Unfortunately some drama was brewing with my other set of friends in Pai over some borrowed money that luckily I was not originally involved with. However I did become implicated when the borrower asked me for money in an effort to shift debts. I wisely declined and, sensing that things were only going to go downhill, decided that it was time to get out of dodge. So I left with Gabby and Kareem back for Chang Mai where we hung out for a couple days until Gabby actually did go home for good. Funnily enough I discovered that my Dutch friend Carin who I'd met way back in Cambodia and kept bumping into in Vietnam was in Chang Mai and it happened to be her birthday. I met up with her in the afternoon and we had some birthday cake. She said she was going to the Chang Mai cultural centre for dinner where they put on a dance exhibition from the different hill tribes surrounding the city. I agreed to join her and we had a great night. The food was good and plentiful. They brought out about 8 different dishes on a tray and as soon as any of them were even close to empty, a waiter would swoop in and refill it. We were both stuffed by the time the dancing started. I have to admit it was a little underwhelming. Most of the dancing here is in the hand movements, so it wasn't exactly a recreation of You Got Served up there. Nevertheless it was a great night with good food, and I'm glad I got to be there for her birthday since she was there for mine in Dalat. We had a nightcap and then said our final goodbyes (although we've thought we'd said a final goodbye to eachother about 4 other times) and I headed back to get a good night's sleep because I was leaving for Laos the next day.
So I left for Laos the next day. This was a long and winding 3 day journey consisting of one day on the bus and two on a boat. The first day was an 8-hour bus ride up to Chang Khong, a Thai town on the border with Laos. There I met a couple British guys over dinner and discovered we'd been in 4 or 5 of the same places at the same time, but never met eachother before then which was funny. Being a small border town, there wasn't much else to do besides go out for a couple beverages so that's just what we did. There we met Oh (“I'm Oh, ok?”), an extremely intoxicated local who apparently had just gotten back from spending a week with his wife which seemed like a good enough excuse to be on a 3 day bender on , if he was to believed, pretty much every drug known to man. And in his state, I believed him. Finally his sister came around and kind of corralled him away from us. She ended up sitting down with us and turned out to be very nice, although she inexplicably kept feeding her brother liquor at the other table. We turned it in early enough since we had to get up early the next morning, and we were also terrified to have to walk down the same road Oh would later be driving his motorcycle down.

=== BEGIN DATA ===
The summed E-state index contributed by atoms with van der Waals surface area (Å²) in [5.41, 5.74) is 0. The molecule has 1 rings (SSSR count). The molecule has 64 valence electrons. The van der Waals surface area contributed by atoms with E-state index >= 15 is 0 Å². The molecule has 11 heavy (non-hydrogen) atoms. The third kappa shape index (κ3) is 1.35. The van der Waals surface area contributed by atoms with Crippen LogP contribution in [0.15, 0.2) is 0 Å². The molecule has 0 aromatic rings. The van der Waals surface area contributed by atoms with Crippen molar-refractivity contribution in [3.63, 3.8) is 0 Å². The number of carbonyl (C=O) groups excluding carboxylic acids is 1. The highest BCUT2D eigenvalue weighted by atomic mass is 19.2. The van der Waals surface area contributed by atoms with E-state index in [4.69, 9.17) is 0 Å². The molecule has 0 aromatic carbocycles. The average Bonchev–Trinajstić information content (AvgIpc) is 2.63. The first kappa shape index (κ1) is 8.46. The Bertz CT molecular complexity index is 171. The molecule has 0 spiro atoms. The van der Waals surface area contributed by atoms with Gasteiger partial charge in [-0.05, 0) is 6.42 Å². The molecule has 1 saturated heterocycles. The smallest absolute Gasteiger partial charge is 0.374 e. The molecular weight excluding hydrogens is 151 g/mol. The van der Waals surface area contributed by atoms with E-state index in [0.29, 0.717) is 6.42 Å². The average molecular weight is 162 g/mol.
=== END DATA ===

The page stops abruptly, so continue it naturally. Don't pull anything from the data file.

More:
So the next morning we had to get up early to take the 2 minute boat ride across the river to Laos and pay for our Visas. After paying a terrible exchange rate and waiting for an hour and a half for the group to get through, we finally got to hurry up and wait and two different spots where the tour company tried to sell us different crap at terrible rates. We finally got on the slow boat at noon and made our way up the river. The first day on the boat was a 7 hour ride. The boat held over 100 people, and while it was a little cramped, it was still a pretty good time, depending on what you made of it. I made some friends on the boat and enjoyed the beautiful scenery until it started raining and the tarps on the side of the boat had to come down. We finally got off in the late afternoon in the pouring rain in a tiny town that pretty much only exists because it is the stop between the border and Luang Prabang. Wanting a quiet night and a comfortable boat ride the next morning, I decided to refrain from the partying there.